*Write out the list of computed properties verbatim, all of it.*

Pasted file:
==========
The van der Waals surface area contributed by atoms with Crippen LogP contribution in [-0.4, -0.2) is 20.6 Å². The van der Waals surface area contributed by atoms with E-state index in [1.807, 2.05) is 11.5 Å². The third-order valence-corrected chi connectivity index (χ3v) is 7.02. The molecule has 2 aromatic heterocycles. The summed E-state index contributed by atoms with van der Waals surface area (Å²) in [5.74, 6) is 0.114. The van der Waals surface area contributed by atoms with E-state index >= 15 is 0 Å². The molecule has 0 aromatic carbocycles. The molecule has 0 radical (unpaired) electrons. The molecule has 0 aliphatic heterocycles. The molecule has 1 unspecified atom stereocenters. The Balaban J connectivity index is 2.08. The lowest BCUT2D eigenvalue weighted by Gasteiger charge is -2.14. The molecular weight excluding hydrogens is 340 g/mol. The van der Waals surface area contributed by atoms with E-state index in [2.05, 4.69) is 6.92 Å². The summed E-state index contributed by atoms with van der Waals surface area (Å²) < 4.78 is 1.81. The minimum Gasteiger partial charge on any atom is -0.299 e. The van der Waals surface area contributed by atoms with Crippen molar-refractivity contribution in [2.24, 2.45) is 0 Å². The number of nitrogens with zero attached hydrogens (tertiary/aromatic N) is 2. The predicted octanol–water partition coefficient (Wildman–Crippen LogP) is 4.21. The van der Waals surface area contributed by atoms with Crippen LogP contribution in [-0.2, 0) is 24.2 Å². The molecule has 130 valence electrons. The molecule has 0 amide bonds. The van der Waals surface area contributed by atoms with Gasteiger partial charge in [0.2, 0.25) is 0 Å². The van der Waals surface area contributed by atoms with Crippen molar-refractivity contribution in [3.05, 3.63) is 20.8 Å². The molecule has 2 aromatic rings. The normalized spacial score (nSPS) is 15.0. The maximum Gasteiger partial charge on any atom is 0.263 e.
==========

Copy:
The van der Waals surface area contributed by atoms with Crippen LogP contribution in [-0.4, -0.2) is 20.6 Å². The van der Waals surface area contributed by atoms with E-state index in [1.807, 2.05) is 11.5 Å². The third-order valence-corrected chi connectivity index (χ3v) is 7.02. The molecule has 2 aromatic heterocycles. The summed E-state index contributed by atoms with van der Waals surface area (Å²) in [5.74, 6) is 0.114. The van der Waals surface area contributed by atoms with E-state index >= 15 is 0 Å². The molecule has 0 aromatic carbocycles. The molecule has 0 radical (unpaired) electrons. The molecule has 0 aliphatic heterocycles. The molecule has 1 unspecified atom stereocenters. The Balaban J connectivity index is 2.08. The lowest BCUT2D eigenvalue weighted by Gasteiger charge is -2.14. The molecular weight excluding hydrogens is 340 g/mol. The van der Waals surface area contributed by atoms with E-state index in [2.05, 4.69) is 6.92 Å². The summed E-state index contributed by atoms with van der Waals surface area (Å²) < 4.78 is 1.81. The minimum Gasteiger partial charge on any atom is -0.299 e. The van der Waals surface area contributed by atoms with Crippen molar-refractivity contribution in [2.24, 2.45) is 0 Å². The number of nitrogens with zero attached hydrogens (tertiary/aromatic N) is 2. The predicted octanol–water partition coefficient (Wildman–Crippen LogP) is 4.21. The van der Waals surface area contributed by atoms with Crippen LogP contribution in [-0.2, 0) is 24.2 Å². The molecule has 130 valence electrons. The molecule has 0 amide bonds. The van der Waals surface area contributed by atoms with Gasteiger partial charge in [0.2, 0.25) is 0 Å². The van der Waals surface area contributed by atoms with Crippen molar-refractivity contribution in [3.05, 3.63) is 20.8 Å². The molecule has 2 aromatic rings. The normalized spacial score (nSPS) is 15.0. The maximum Gasteiger partial charge on any atom is 0.263 e.